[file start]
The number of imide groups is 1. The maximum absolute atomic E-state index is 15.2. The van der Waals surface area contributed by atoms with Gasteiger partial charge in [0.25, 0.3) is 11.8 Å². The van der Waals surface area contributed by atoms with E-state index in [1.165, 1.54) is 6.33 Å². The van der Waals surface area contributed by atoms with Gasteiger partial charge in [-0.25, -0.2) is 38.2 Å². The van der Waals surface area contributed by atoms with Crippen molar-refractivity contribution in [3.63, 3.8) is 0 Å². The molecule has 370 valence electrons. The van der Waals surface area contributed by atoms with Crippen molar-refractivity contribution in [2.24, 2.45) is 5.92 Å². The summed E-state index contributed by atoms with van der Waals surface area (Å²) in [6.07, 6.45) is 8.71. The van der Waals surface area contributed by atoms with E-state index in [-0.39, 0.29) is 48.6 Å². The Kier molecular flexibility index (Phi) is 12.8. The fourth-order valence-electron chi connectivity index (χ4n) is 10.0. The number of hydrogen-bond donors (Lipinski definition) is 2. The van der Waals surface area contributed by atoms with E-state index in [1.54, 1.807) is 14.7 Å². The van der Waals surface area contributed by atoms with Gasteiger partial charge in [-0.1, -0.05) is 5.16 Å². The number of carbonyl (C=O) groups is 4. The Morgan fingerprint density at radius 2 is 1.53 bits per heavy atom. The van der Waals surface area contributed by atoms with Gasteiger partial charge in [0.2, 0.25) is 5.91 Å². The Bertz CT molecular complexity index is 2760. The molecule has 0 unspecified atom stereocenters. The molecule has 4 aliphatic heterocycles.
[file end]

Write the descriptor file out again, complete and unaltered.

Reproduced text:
The number of imide groups is 1. The maximum absolute atomic E-state index is 15.2. The van der Waals surface area contributed by atoms with Gasteiger partial charge in [0.25, 0.3) is 11.8 Å². The van der Waals surface area contributed by atoms with E-state index in [1.165, 1.54) is 6.33 Å². The van der Waals surface area contributed by atoms with Gasteiger partial charge in [-0.25, -0.2) is 38.2 Å². The van der Waals surface area contributed by atoms with Crippen molar-refractivity contribution in [3.63, 3.8) is 0 Å². The molecule has 370 valence electrons. The van der Waals surface area contributed by atoms with Crippen molar-refractivity contribution in [2.24, 2.45) is 5.92 Å². The summed E-state index contributed by atoms with van der Waals surface area (Å²) in [6.07, 6.45) is 8.71. The van der Waals surface area contributed by atoms with E-state index in [-0.39, 0.29) is 48.6 Å². The Kier molecular flexibility index (Phi) is 12.8. The fourth-order valence-electron chi connectivity index (χ4n) is 10.0. The number of hydrogen-bond donors (Lipinski definition) is 2. The van der Waals surface area contributed by atoms with E-state index in [1.54, 1.807) is 14.7 Å². The van der Waals surface area contributed by atoms with Gasteiger partial charge in [-0.1, -0.05) is 5.16 Å². The number of carbonyl (C=O) groups is 4. The Morgan fingerprint density at radius 2 is 1.53 bits per heavy atom. The van der Waals surface area contributed by atoms with Gasteiger partial charge in [0.2, 0.25) is 5.91 Å². The Bertz CT molecular complexity index is 2760. The molecule has 0 unspecified atom stereocenters. The molecule has 4 aliphatic heterocycles.